On Thursday, May 7, Metro Vancouver announced the launch of a three-year campaign to reduce the amount of avoidable food waste residents are generating in their households. The goal of the campaign is to reduce household avoidable food and liquid waste by 10% by the year 2018.
“Over half of all household food waste in Metro Vancouver is avoidable,” said Metro Vancouver Zero Waste Committee Chair Malcolm Brodie. “To put it into perspective, that’s 80,000 potatoes, 26,000 bananas, 70,000 cups of milk, and 32,000 loaves of bread wasted every single day in our region.” “The problem is that people prepare or buy too much food without a plan for eating it.”
Metro Vancouver’s Love Food Hate Waste campaign is modelled on WRAP United Kingdom’s successful initiative of the same name. Since its launch in 2007, avoidable household food waste was cut by 21 per cent over five years, saving UK consumers £13 billion.
“Rather than invent a campaign from scratch, we believe that working with WRAP UK to replicate their proven program here in Canada makes sense and is cost-effective,” said Director Brodie.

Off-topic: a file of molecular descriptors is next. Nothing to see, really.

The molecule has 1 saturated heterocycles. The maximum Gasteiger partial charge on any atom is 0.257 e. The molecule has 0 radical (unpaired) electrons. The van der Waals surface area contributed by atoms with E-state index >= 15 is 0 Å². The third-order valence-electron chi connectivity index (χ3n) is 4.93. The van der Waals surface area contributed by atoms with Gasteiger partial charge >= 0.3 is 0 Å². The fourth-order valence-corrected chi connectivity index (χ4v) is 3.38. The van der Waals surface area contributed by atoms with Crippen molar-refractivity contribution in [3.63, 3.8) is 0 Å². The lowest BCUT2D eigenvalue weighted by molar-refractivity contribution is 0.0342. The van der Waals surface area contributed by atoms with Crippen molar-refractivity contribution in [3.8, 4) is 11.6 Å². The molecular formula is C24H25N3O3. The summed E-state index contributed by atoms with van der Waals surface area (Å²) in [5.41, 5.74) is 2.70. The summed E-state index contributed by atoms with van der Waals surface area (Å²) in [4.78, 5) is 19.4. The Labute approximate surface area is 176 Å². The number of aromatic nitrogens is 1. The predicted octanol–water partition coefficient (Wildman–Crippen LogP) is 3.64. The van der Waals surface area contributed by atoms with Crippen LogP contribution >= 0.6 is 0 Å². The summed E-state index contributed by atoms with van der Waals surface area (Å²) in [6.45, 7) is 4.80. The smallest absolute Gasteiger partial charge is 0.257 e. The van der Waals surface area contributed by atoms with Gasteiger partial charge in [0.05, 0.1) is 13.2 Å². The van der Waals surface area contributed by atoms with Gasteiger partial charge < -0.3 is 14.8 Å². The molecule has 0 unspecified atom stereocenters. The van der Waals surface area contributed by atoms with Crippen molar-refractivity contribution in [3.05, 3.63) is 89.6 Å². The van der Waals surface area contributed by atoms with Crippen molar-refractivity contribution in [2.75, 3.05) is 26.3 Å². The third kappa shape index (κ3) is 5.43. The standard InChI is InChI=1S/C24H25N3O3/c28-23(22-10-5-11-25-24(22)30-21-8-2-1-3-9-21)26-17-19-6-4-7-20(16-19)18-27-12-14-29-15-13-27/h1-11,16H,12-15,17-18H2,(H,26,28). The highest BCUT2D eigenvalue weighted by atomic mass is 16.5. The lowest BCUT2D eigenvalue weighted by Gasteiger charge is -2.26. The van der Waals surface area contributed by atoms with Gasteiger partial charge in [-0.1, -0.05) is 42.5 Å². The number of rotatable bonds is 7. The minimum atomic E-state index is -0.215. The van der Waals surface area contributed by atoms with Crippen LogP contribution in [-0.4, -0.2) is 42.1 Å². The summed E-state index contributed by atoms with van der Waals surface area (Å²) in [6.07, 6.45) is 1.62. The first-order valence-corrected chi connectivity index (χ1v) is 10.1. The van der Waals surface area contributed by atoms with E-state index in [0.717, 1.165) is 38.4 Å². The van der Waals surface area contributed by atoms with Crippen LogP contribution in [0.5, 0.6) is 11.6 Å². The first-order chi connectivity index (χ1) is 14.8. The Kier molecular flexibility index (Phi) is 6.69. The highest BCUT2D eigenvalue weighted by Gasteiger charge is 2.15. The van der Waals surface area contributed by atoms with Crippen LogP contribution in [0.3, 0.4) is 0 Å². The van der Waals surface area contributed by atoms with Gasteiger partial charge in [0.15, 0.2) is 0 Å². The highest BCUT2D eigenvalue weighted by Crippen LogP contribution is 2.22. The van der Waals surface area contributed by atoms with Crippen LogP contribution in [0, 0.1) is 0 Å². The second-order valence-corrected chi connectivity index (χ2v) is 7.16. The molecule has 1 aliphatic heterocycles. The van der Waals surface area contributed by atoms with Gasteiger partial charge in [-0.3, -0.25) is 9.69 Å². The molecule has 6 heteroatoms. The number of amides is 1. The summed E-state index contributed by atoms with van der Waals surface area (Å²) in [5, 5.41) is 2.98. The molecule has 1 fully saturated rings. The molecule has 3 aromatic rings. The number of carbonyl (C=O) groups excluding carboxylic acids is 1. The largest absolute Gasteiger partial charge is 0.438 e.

Do One Thing Differently
The campaign’s initial focus will be “Do just one thing differently”. The tips and storage sections of the campaign website will offer simple and practical steps households can take to immediately reduce avoidable food waste. This includes storage tips for extending freshness, five-day menu sets to help people plan their meals and shopping lists, portion calculation to determine how much of each ingredient to buy, and explanations about what ’best before’ dates really mean.
‘Avoidable’ food waste includes discarded food and liquids that were edible at some point prior to disposal. Examples include unused bread, wilted vegetables, and the excess food scraped off plates at the end of a meal, rather than unavoidable waste such as fruit and vegetable peelings, bones, egg shells, and other inedible waste created during from food preparation and consumption.
Tackling Drain Damage
To prepare for the campaign, Metro Vancouver conducted baseline research to determine the extent of waste as well as people’s attitudes toward food. This research included detailed kitchen diaries from 500 representative households around the region, and 80 random compost and garbage bin inspections.
In addition to reducing food waste in the region, Metro Vancouver also hopes to educate residents about the damage and costs incurred from using our drains like garbage cans.
“From the research undertaken, Metro Vancouver for the first time has data on what’s going down kitchen sinks, garburators, and toilets,” said Darrell Mussatto, Chair of Metro Vancouver’s Utility Committee. “We would also like to stop food waste from going down the drain or being flushed away.”
For more information, including menus, recipes, food storage tips, and facts about shelf life and best before dates, visit the Love Food – Hate Waste website:
You can also follow the campaign on social media at: